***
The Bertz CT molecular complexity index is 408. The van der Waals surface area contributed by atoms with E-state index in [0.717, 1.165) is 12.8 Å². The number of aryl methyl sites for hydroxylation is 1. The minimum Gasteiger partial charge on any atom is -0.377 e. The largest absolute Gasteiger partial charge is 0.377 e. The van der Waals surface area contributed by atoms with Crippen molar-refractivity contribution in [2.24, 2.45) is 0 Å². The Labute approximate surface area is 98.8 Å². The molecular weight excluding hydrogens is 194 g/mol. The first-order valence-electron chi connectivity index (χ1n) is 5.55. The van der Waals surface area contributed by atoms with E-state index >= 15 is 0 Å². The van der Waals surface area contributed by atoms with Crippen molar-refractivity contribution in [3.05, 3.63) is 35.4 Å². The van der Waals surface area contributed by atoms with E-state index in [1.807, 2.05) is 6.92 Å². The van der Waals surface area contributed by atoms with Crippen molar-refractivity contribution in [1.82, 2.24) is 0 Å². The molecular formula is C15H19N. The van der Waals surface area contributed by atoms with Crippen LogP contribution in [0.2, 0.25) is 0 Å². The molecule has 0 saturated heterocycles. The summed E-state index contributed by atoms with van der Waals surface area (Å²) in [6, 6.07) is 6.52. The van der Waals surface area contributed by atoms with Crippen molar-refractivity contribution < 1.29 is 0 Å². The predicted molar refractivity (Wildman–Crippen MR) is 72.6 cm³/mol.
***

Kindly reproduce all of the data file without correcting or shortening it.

The Bertz CT molecular complexity index is 408. The van der Waals surface area contributed by atoms with E-state index in [0.717, 1.165) is 12.8 Å². The number of aryl methyl sites for hydroxylation is 1. The minimum Gasteiger partial charge on any atom is -0.377 e. The largest absolute Gasteiger partial charge is 0.377 e. The van der Waals surface area contributed by atoms with Crippen molar-refractivity contribution in [2.24, 2.45) is 0 Å². The Labute approximate surface area is 98.8 Å². The molecular weight excluding hydrogens is 194 g/mol. The first-order valence-electron chi connectivity index (χ1n) is 5.55. The van der Waals surface area contributed by atoms with E-state index >= 15 is 0 Å². The van der Waals surface area contributed by atoms with Crippen molar-refractivity contribution in [3.05, 3.63) is 35.4 Å². The van der Waals surface area contributed by atoms with E-state index in [1.807, 2.05) is 6.92 Å². The van der Waals surface area contributed by atoms with Crippen molar-refractivity contribution in [1.82, 2.24) is 0 Å². The molecular formula is C15H19N. The van der Waals surface area contributed by atoms with Crippen LogP contribution in [0.2, 0.25) is 0 Å². The molecule has 0 saturated heterocycles. The summed E-state index contributed by atoms with van der Waals surface area (Å²) in [6, 6.07) is 6.52. The van der Waals surface area contributed by atoms with Crippen molar-refractivity contribution < 1.29 is 0 Å². The predicted molar refractivity (Wildman–Crippen MR) is 72.6 cm³/mol.